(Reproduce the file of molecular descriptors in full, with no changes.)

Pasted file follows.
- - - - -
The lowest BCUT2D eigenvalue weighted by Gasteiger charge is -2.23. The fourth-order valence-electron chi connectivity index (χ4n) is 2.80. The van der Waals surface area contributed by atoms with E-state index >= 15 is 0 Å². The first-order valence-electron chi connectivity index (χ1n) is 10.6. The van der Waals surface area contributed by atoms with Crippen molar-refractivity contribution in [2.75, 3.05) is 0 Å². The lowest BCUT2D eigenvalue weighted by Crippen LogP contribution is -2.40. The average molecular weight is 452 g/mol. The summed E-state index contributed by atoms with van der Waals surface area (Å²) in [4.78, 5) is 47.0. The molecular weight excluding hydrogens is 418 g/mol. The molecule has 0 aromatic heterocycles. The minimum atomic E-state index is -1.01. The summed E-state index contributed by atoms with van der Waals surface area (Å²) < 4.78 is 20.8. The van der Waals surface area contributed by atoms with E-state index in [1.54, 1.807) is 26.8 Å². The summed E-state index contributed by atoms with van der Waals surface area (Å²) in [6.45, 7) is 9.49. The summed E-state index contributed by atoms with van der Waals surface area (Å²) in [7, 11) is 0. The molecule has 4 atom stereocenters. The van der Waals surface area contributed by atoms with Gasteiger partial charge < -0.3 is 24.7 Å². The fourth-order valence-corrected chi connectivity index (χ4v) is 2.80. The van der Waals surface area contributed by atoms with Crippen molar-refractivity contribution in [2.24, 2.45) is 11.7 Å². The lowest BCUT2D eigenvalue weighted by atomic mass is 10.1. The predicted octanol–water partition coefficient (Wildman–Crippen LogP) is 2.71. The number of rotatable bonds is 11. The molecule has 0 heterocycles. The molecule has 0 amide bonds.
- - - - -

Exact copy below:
The lowest BCUT2D eigenvalue weighted by Gasteiger charge is -2.23. The fourth-order valence-electron chi connectivity index (χ4n) is 2.80. The van der Waals surface area contributed by atoms with E-state index >= 15 is 0 Å². The first-order valence-electron chi connectivity index (χ1n) is 10.6. The van der Waals surface area contributed by atoms with Crippen molar-refractivity contribution in [2.75, 3.05) is 0 Å². The lowest BCUT2D eigenvalue weighted by Crippen LogP contribution is -2.40. The average molecular weight is 452 g/mol. The summed E-state index contributed by atoms with van der Waals surface area (Å²) in [4.78, 5) is 47.0. The molecular weight excluding hydrogens is 418 g/mol. The molecule has 0 aromatic heterocycles. The minimum atomic E-state index is -1.01. The summed E-state index contributed by atoms with van der Waals surface area (Å²) < 4.78 is 20.8. The van der Waals surface area contributed by atoms with E-state index in [1.54, 1.807) is 26.8 Å². The summed E-state index contributed by atoms with van der Waals surface area (Å²) in [6.45, 7) is 9.49. The summed E-state index contributed by atoms with van der Waals surface area (Å²) in [7, 11) is 0. The molecule has 4 atom stereocenters. The van der Waals surface area contributed by atoms with Gasteiger partial charge < -0.3 is 24.7 Å². The fourth-order valence-corrected chi connectivity index (χ4v) is 2.80. The van der Waals surface area contributed by atoms with Crippen molar-refractivity contribution in [2.24, 2.45) is 11.7 Å². The lowest BCUT2D eigenvalue weighted by atomic mass is 10.1. The predicted octanol–water partition coefficient (Wildman–Crippen LogP) is 2.71. The number of rotatable bonds is 11. The molecule has 0 heterocycles. The molecule has 0 amide bonds.